Of all the pleasures of historical study, historical irony thrills me the most. It might be weird to put it in such terms, for the consequences of this irony are quite grim, but I have a favorite historical irony. I first caught a fleeting glimpse of this irony quite early on in my academic studies and it is to a large degree what drew me to study early republic and antebellum American history. Though it took me more than a decade to understand it in these terms and it might take me a few more decades to fully grapple with it, here it is: how a nation that expanded violently over a continent to avoid the perils of a world beholden to the whims of the market came to embody its worst fears, to a large extent as a result of that very expansion. This is of course one of the most fundamental contradictions in American history, and hardly a new realization. Perhaps the greatest American novel, Moby Dick, explored this very irony more than 150 years ago with unparalleled gusto. But I’d like to point out particularly one book, which I came to relatively late, that more than any other study explicated to me the terms and stakes of this irony: Michael Paul Rogin’s Fathers and Children: Andrew Jackson and the Subjugation of the American Indian
I have a few more go-to books I like to consult about this historical problem, such as The Republic Reborn: War and the Making of Liberal America by Steven Watts, Richard Slotkin’s masterful two books, Regeneration Through Violence: The Mythology of the American Frontier, 1600-1860 and The Fatal Environment: The Myth of the Frontier in the Age of Industrialization 1800-1890, as well as The Jacksonian Persuasion: Politics and Belief by Marvin Meyers. Truly a delicious collection of books, but none deliver as well on this particular front as Fathers and Children.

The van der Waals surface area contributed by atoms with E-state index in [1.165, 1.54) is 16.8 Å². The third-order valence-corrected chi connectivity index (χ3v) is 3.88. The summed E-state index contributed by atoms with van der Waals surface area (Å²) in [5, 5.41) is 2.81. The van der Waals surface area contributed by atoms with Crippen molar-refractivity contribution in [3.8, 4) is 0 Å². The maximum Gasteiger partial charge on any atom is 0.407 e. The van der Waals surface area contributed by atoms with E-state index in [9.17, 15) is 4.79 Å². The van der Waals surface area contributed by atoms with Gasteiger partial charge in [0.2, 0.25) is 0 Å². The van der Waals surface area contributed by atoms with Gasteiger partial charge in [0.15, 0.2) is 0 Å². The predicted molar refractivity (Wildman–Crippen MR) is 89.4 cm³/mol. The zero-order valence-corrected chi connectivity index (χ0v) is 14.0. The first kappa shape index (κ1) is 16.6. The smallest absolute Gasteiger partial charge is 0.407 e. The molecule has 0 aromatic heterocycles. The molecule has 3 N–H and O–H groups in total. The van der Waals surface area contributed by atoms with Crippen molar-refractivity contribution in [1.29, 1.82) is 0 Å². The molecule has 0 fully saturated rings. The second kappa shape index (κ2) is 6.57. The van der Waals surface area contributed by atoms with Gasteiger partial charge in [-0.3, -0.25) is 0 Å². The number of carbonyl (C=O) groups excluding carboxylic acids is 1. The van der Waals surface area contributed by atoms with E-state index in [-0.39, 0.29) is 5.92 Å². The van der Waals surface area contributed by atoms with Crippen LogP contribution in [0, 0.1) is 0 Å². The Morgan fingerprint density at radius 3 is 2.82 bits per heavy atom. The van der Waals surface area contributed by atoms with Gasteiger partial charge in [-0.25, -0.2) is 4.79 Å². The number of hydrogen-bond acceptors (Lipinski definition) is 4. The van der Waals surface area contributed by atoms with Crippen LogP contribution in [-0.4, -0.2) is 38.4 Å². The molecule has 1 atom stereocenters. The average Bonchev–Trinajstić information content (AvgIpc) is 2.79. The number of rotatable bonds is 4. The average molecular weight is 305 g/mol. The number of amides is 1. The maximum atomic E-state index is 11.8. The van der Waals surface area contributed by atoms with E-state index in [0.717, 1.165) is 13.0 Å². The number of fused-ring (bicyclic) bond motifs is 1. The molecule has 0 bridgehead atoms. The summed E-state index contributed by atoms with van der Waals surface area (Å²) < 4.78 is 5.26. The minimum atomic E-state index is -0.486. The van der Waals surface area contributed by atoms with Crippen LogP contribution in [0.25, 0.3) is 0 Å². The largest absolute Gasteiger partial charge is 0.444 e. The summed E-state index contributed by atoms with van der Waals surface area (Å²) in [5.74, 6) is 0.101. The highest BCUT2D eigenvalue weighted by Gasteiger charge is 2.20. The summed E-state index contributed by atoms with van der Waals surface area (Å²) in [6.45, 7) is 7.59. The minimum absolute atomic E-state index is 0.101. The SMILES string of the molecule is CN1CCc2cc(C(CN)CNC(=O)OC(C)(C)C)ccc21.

Though Fathers and Children—an all too phsycologistic biography of Andrew Jackson—spends much ink discussing Jackson’s various psychoanalytical complexes, many of which to me at least do not seem all that compelling, one should not let such noise undermine what I think is the most penetrating psychological insight this book has to offer. Rogin’s argument hinges on the notion that Jackson’s life centered around one dominant predicament—how to reconcile his economic, political, and moral designs, both for himself and for the nation. At an early age Jackson had secured vast landholdings and considerable political influence in his adopted state of Tennessee by the combination so common to early America: the integration of land speculation and politics. Around the age of 40, however, after gaining notoriety for killing a man in a duel and after Aaron Burr almost lured him into his rogue expansionist schemes, he had a mid-life crisis; Jackson felt a strong urge for self-vindication. He then dedicated the remainder of his life to purge his conscience of moral ambiguity. Like Washington before him, he forced himself on the nation as a military hero—after all there was no better way in early America to wash away such anxieties than basking in the glory of patriotic heroism. For Washington it was the Revolutionary War, for Jackson it would be the war of 1812.
Thus the years leading up to the War of 1812 found